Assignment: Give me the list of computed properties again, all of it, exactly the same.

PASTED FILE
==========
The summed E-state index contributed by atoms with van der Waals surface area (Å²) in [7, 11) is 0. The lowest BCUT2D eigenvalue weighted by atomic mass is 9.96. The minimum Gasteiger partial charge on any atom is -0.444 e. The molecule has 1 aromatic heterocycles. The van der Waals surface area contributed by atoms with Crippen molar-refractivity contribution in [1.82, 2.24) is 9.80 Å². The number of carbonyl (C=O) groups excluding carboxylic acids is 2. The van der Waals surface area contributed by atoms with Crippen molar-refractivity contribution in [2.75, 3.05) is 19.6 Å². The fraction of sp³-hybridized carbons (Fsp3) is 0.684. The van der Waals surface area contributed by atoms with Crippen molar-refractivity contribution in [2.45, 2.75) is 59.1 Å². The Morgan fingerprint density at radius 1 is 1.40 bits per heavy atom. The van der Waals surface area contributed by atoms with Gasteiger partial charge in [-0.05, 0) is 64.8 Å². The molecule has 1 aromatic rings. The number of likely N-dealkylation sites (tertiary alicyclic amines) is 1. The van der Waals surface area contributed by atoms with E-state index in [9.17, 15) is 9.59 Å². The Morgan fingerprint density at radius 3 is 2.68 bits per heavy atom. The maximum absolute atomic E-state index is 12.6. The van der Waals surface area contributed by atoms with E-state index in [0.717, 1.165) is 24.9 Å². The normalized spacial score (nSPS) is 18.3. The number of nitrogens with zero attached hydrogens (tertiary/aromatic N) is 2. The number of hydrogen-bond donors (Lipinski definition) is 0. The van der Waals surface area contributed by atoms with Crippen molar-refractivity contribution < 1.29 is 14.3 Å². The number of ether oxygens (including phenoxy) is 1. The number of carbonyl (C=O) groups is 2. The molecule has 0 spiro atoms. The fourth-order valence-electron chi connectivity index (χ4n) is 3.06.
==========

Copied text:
The summed E-state index contributed by atoms with van der Waals surface area (Å²) in [7, 11) is 0. The lowest BCUT2D eigenvalue weighted by atomic mass is 9.96. The minimum Gasteiger partial charge on any atom is -0.444 e. The molecule has 1 aromatic heterocycles. The van der Waals surface area contributed by atoms with Crippen molar-refractivity contribution in [1.82, 2.24) is 9.80 Å². The number of carbonyl (C=O) groups excluding carboxylic acids is 2. The van der Waals surface area contributed by atoms with Crippen molar-refractivity contribution in [2.75, 3.05) is 19.6 Å². The fraction of sp³-hybridized carbons (Fsp3) is 0.684. The van der Waals surface area contributed by atoms with Crippen molar-refractivity contribution in [2.45, 2.75) is 59.1 Å². The Morgan fingerprint density at radius 1 is 1.40 bits per heavy atom. The van der Waals surface area contributed by atoms with Gasteiger partial charge in [-0.05, 0) is 64.8 Å². The molecule has 1 aromatic rings. The number of likely N-dealkylation sites (tertiary alicyclic amines) is 1. The van der Waals surface area contributed by atoms with E-state index in [9.17, 15) is 9.59 Å². The Morgan fingerprint density at radius 3 is 2.68 bits per heavy atom. The maximum absolute atomic E-state index is 12.6. The van der Waals surface area contributed by atoms with E-state index in [0.717, 1.165) is 24.9 Å². The normalized spacial score (nSPS) is 18.3. The number of nitrogens with zero attached hydrogens (tertiary/aromatic N) is 2. The number of hydrogen-bond donors (Lipinski definition) is 0. The van der Waals surface area contributed by atoms with Crippen molar-refractivity contribution < 1.29 is 14.3 Å². The number of ether oxygens (including phenoxy) is 1. The number of carbonyl (C=O) groups is 2. The molecule has 0 spiro atoms. The fourth-order valence-electron chi connectivity index (χ4n) is 3.06.